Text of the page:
Saturday, November 11, 2000

Protect Your Wallet at the Repair Shop

(ARA) - Unless you're a mechanic, taking your car into the repair shop can be a scary and mysterious experience. Your car goes behind the doors and minutes later, you're presented with a list of problems, and possibly a large bill. Even if you aren't a car expert, there are things you can look out for to make sure your car repair is honest and necessary.

Brakes are a common area where repair estimates can be inflated. Calipers are the devices that push the brake pads against the disc. They can last up to 100,000 miles; so if the mechanic says they need replacing, ask if you can see how they aren't working properly or where the brake pads are wearing.

An oil change is a fairly simple task, but it can sometimes end up costing you more than you intended. This is because there can be hidden fees, such as disposal fees, extra services included, or extra parts, such as new air filters or wiper blades, added on. Make sure you know what's included in the price of your oil change. Mechanics typically recommend an oil change every 3,000 miles, but many car manufacturers recommend only twice a year or every 7,000 miles. Somewhere in the middle may work for you.

Surprisingly, if your battery is weak or dead, it may not be the battery. Instead of automatically purchasing a new battery, it may be cheaper in the long run to have a reputable mechanic run an alternator and voltage regulator test. This will tell if your car's electrical charge system is working. If there's a problem, it may cost a few hundred dollars to fix, but it will save you hundreds in constantly buying new batteries while the problem goes unchecked.

When you go in for a new muffler, you may also be told you need new exhaust pipes, tail pipes, even a new catalytic converter. Make sure the mechanic shows you the damages on your pipes before paying out. Federal law requires cars built before 1995 to have catalytic converter warranties of five years or 50,000 miles. Cars built after 1995 have warranties of eight years or 80,000. If you're satisfied the work needs to be done, get the estimate and shop around for the best price.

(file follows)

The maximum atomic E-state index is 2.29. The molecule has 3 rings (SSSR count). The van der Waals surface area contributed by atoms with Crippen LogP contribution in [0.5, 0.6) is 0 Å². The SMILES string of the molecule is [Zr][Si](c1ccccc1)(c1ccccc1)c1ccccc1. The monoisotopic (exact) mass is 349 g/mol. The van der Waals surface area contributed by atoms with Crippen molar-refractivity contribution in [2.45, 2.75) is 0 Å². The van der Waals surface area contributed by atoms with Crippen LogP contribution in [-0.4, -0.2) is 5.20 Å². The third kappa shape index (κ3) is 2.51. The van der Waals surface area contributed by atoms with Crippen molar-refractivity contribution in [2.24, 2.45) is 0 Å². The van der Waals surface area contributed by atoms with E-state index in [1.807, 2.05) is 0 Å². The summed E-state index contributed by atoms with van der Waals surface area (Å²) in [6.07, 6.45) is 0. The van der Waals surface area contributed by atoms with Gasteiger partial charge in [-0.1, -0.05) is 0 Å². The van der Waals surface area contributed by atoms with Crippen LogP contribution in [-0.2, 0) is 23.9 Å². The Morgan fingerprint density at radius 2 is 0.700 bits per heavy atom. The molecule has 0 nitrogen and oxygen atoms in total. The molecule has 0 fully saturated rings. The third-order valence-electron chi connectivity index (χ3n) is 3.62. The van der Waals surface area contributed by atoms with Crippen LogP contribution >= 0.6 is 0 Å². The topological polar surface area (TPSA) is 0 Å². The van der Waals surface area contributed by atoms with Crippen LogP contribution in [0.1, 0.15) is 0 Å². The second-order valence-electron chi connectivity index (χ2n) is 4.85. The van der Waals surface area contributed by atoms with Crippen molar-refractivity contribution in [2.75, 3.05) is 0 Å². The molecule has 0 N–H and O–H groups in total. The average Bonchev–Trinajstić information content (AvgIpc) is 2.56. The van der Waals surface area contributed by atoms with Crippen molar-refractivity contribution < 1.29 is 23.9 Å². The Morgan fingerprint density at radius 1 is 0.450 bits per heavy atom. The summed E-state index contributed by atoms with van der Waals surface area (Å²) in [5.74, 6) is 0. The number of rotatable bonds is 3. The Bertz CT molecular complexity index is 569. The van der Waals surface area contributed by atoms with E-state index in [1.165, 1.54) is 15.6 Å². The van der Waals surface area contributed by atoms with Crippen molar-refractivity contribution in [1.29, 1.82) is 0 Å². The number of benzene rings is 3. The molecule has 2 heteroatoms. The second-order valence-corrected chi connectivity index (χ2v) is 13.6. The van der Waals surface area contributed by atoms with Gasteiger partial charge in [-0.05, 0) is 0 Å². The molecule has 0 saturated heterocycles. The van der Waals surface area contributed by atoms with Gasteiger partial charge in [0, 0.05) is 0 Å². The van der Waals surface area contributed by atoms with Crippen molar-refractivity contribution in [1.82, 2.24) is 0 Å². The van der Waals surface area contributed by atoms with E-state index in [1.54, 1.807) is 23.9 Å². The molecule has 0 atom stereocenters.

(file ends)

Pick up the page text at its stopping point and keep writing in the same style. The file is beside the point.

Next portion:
The old standby, the tune-up, is an old-fashioned term these days. Yesterday's tune-ups included carburetor and ignition system adjustments. Today's computerized systems take car of that for you. All you may really need checked are the spark plugs, which should last about 30,000 and cost around $20 to replace. If your car is running rough and you've noticed your fuel efficiency is down, explain the specific problem to your mechanic rather than just asking for a "tune-up."

Getting bodywork done can be extremely expensive - especially if the repair shop puts on used parts and charges you for new. You could also be charged for replacement parts when your old parts were simply repaired. If you suspect this might be done, tell the mechanic you'd like to see your old parts and the packaging and documentation that comes with new parts.

The most important thing to remember is to find a reputable mechanic that you can trust and don't be afraid to ask questions. It's your car and your checkbook, and you have a right to protect them both.

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